Special Populations


Leveraging Technology for Equity: NNAT-3 vs CogAT. Which is More Culturally/Linguistically Appropriate?

Saturday, November 11
3:45 PM - 4:45 PM
Location: 212 B

Are there advantages to utilizing an online assessment? Which is more culturally/linguistically appropriate? Is an assessment that takes 1/3 the time and gives instant results actually better than a paper-based test? Come and find out about a research-based pilot project involving administration of CogAT and NNAT-3 assessments for over 500 3rd graders. Presenters are a director of Academically/Intellectually Gifted Programs in the largest school district in NC, a director of Data/Research/Accountability, and Coordinating Teachers who implemented, beta-tested, problem-solved, improved, and designed professional development for online testing. We will share lessons learned and exciting results -- come and benefit from our research!

Alena R. Treat

Director of Academically or Intellectually Gifted Programs
Wake County Special Schools

Alena Treat has a Ph.D. in Curriculum and Instruction with research in Gifted Education (minor in Instructional Systems Technology and emphasis on Research), a Master's degree in Gifted Education, and a BSE in Elementary Education (minor in Interpreting for the Deaf). She is currently employed in Wake County Special School System as Director of Academically or Intellectually Gifted Programs.

Previously, Alena worked in gifted education in various capacities in both rural and urban school districts, a university (Assistant Professor in Teacher Education), a special education cooperative, magnet schools, and the Kansas State Department of Education (Director of a Javits grant). She has been on the U.S. Department of Education's Southeast Regional Advisory Committee where she represented gifted education for a five-state area. Alena has supervised and provided professional development to gifted teachers in Arkansas, Texas, and North Carolina, and has also supervised undergraduate and graduate teachers on the Navajo and Lakota Reservations and in Indiana. Alena has written and directed a Javits grant, SOL Net (Soeakers of Other Languages Network, which started gifted programs for ELL students in Dallas and for Navajo and Ute on the Navajo Reservation in Utah.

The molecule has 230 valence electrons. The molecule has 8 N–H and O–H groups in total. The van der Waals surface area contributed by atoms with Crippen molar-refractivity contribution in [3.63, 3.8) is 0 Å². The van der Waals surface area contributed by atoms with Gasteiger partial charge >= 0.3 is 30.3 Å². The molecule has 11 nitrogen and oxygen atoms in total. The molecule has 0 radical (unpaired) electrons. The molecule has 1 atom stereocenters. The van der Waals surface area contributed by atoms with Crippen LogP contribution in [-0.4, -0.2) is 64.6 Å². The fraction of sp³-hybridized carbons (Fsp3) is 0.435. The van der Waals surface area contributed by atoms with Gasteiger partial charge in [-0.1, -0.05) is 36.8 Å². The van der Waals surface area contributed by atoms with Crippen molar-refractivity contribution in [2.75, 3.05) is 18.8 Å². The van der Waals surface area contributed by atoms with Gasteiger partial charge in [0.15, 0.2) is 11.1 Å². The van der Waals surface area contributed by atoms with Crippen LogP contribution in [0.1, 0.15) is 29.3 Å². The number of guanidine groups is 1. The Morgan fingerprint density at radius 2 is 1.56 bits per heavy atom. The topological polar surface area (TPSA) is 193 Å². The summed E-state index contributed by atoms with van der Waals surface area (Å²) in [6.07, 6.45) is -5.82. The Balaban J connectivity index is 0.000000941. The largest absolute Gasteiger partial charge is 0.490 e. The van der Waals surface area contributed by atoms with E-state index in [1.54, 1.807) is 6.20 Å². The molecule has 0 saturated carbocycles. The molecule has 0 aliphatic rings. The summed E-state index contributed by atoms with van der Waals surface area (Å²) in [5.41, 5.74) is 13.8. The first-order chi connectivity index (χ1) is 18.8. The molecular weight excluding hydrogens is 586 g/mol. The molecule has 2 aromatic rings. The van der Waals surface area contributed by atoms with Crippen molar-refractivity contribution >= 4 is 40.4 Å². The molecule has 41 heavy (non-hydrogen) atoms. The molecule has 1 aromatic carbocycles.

For the past two years, Dr. Treat has served as chair of the NAGC Diversity & Equity Committee. She was previously appointed to NAGC's Gifted GLBT Task Force (1999-2005) and National Work Group on Gifted Sexually Diverse Students (2005-2009). Alena has also served as chair (twice) and vice chair (three times) of the NAGC Computers and Technology Division/Network.


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Shani R. Brown



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Matthew A. Lenard

Director, Data Strategy and Analytics
Wake County Public School System

Matthew Lenard is Director of Data Strategy and Analytics at the Wake County Public School System. Prior to joining Wake County, he was Policy Analyst at the Southern Regional Education Board and a Teach for America Corps Member. His work at Wake County focuses on program and policy evaluation, improving the quality and use of data across the district, and developing research-practice partnerships. He regularly presents his research to various stakeholder groups, including teachers, school leaders, district leadership, and the board of education. His work has appeared in various education conference proceedings (AEFP, AERA, APPAM, and SREE) and is supported by the Laura and John Arnold Foundation and the National Science Foundation.


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Michelle Gainey

AIG Coordinating Teacher
Wake County Public School System


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Leveraging Technology for Equity: NNAT-3 vs CogAT. Which is More Culturally/Linguistically Appropriate?

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